For The Third Time, No; Gov't May Not Track Citizen Whereabouts Phone Data

from the keep-trying dept

The Justice Department apparently isn’t used to hearing “no” for an answer. For the third time in recent months, apparently, they’ve tried to get permission to track the whereabouts of certain individuals by using data from their mobile phones without first showing probable cause (normally needed for a traditional search warrant). In all three cases, the judges have denied those requests. The government’s argument is a bit scary: “A cell phone user voluntarily transmits a signal to the cell phone company, and thereby ‘assumes the risk’ that the cell phone provider will reveal to law enforcement the cell-site information.” In other words, they’re claiming that by using a mobile phone you should know that the data leaves you open to being tracked, and therefore, it’s no problem at all. The article notes that the DoJ hasn’t appealed any of these decisions, perhaps out of fear that a higher court would definitively slam the door on such tracking measures.

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Comments on “For The Third Time, No; Gov't May Not Track Citizen Whereabouts Phone Data”

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Jason says:

Re: Re: Re: No Subject Given

Sure, GPS could also be exploited as well. But for the case of companies like SPrint/Nextel, Cingular, etc, which uses slightly different technology, they have recently (within the past 2-3 years) been putting in place new equipment, which is co-located with the cell site, which can tell 911 operators (within 20-30 feet-?) where you are exactly. It is by this means, and through triangulation of two-three towers, as well as through the use of new servers added at the cellular switches, this data is sent to an outside company who is responsible for getting this location data to the PSAPS.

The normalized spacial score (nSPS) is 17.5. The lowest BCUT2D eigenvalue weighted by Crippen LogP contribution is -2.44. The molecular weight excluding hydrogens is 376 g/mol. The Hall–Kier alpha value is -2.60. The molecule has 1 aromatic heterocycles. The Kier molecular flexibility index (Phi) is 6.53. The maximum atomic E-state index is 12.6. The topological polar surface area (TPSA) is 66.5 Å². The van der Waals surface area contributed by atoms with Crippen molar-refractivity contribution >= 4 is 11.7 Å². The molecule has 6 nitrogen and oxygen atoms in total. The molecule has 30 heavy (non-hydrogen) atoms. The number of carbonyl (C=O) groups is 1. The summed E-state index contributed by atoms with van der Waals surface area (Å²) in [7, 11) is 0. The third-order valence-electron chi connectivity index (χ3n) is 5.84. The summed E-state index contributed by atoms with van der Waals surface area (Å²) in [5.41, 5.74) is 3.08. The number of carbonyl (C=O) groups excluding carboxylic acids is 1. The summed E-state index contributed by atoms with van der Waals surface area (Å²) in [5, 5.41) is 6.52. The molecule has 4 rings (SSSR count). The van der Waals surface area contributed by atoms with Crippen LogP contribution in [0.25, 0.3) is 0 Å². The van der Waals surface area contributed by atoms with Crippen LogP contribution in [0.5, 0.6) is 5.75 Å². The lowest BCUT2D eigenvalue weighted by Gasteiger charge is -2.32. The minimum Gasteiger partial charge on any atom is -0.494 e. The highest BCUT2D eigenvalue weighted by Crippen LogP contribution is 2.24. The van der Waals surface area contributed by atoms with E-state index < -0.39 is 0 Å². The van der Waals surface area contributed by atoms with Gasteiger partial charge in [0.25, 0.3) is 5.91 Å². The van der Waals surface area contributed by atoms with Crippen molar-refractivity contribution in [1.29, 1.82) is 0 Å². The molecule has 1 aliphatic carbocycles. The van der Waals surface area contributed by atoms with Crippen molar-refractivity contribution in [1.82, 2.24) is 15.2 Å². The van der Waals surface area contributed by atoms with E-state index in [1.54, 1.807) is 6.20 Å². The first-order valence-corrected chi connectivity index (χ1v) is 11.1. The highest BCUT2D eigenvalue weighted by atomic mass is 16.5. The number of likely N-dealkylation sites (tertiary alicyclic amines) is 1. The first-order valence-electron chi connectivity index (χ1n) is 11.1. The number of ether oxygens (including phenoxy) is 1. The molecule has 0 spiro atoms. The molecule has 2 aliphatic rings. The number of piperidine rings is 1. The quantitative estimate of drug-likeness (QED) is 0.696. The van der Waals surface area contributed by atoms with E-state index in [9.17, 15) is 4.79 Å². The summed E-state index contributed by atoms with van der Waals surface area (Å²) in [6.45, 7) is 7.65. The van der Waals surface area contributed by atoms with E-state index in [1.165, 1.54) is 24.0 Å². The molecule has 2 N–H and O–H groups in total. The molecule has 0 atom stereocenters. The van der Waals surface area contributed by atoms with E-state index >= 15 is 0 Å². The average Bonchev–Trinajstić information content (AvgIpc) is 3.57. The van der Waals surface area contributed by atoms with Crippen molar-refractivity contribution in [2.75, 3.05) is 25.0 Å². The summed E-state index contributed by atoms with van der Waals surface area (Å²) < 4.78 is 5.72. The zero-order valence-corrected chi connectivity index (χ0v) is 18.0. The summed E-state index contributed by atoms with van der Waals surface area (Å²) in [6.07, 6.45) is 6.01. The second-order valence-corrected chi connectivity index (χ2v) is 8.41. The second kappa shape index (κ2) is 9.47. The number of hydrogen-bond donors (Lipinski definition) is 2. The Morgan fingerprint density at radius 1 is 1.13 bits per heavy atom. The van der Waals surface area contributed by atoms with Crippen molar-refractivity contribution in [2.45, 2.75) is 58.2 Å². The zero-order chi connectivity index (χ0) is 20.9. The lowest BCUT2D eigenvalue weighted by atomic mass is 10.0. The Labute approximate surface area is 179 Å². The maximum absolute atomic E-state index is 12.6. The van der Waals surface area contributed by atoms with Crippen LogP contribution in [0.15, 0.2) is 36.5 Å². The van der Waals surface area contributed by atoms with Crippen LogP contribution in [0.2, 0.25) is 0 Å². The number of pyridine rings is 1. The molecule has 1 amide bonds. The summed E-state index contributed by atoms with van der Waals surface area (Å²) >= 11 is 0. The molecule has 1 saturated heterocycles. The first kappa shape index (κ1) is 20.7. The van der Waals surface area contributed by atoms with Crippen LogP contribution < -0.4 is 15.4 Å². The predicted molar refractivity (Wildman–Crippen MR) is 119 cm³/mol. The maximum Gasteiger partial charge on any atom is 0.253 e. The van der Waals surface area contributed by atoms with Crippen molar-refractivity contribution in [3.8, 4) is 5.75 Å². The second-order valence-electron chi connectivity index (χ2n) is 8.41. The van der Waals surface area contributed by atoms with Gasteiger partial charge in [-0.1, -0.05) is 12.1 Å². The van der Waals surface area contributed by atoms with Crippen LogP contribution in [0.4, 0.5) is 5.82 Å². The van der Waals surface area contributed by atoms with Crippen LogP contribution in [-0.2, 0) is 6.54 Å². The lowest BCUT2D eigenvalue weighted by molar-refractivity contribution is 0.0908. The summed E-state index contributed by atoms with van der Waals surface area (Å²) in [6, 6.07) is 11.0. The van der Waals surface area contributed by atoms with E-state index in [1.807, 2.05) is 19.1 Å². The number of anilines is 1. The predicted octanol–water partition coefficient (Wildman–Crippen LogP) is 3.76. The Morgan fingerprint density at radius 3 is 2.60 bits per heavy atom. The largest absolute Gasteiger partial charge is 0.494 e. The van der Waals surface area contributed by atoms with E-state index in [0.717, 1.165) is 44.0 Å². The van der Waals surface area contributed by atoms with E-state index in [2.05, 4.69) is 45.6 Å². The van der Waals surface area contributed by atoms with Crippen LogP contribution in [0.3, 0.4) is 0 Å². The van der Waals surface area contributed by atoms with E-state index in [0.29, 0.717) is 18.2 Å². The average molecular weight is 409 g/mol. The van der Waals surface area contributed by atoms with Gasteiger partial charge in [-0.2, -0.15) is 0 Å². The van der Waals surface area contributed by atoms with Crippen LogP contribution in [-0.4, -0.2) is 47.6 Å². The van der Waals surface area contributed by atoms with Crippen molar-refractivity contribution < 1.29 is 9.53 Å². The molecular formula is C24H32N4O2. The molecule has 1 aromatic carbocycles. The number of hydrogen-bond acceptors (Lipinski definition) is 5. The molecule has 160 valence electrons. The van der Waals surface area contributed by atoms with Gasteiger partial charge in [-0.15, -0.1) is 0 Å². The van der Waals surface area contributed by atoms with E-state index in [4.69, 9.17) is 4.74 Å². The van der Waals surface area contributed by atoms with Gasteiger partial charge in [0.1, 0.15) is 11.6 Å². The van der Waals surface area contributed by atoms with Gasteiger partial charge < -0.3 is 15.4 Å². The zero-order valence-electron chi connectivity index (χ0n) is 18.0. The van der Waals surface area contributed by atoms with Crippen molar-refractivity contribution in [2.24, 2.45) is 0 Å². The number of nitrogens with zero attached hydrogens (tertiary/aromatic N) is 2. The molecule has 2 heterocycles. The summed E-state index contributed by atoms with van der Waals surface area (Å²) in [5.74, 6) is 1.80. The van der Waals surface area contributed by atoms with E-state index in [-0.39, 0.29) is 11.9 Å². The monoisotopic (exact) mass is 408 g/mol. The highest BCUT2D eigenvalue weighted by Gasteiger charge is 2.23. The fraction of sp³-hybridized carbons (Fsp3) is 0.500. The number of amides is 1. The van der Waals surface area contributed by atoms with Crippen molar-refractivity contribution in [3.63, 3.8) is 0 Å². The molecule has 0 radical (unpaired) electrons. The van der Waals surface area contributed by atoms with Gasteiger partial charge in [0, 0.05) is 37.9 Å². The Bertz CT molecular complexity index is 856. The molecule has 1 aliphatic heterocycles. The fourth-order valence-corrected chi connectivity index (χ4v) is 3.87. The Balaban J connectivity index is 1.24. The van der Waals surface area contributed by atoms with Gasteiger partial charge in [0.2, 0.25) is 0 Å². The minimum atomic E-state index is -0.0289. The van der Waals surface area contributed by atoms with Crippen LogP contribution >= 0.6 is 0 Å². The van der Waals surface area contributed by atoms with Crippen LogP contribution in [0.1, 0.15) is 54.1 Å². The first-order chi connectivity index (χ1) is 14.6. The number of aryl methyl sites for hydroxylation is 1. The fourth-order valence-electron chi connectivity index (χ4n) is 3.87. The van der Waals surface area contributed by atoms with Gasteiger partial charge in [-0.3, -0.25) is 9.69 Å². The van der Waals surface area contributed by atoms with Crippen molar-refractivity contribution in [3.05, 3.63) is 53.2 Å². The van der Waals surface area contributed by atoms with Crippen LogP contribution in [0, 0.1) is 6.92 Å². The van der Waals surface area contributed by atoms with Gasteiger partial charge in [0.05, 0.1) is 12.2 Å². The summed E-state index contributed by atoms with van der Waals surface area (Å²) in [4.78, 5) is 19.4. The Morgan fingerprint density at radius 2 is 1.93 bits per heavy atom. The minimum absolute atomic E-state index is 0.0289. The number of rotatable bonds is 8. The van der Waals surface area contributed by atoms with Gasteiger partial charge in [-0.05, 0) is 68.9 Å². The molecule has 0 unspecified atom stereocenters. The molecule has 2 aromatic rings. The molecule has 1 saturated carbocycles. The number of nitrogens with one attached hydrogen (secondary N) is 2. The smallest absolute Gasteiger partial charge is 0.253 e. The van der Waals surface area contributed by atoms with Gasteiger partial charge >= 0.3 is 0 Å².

Jason says:

Law enforcement tracking cell phones

Their argument is that the cell phones transmit a signal to the cell towers, and that constitutes knowledge, by the user, that their data is trackable…however, this isn’t exactly correct. It shouldn’t be so easily assumed that the data can just be picked up and used. The data transmitted by cell phones, when not in use, would not be enough to track the precise location of someone. The data that would need to be used, which would assist in tracking position of the user, would need to either come from the current 911 system in place for doing just that- but only for 911 calls, or by a whole new set of rules, software, and hardware, put into the network for just this purpose. As it stands now, there is already an ability for one cell phone user to trace another’s movements and positions using applications embedded in the wireless internet (network) given that the “tracked” user gives their permission (via an applicaiton on the handset/via the network). The only other tracking functionality comes from a federal law which requires cell phone providers to show 911 callers’ precise location- but only for that 911 call. Basically, if law enforcement gets their way in this, it will most likely ending up costing cell phone providers a substantial ammount of money to put an entirely new system in place for serving this purpose, or, it would essentially be a mis-use of a funtionality that was forced to be put into place by the government to begin with. Bottom line- the subscribers’ sending of data to the network- in its self- is not enough to be used for the type of tracking and tracing they are asking for, unless yet another burden is placed onto the providers, or unless they are going to use an application on these networks-which would not be there had the government not forced it to be-for somethin other than it was intended for:the SAFETY of the cell phone users.

anonymous says:

No Subject Given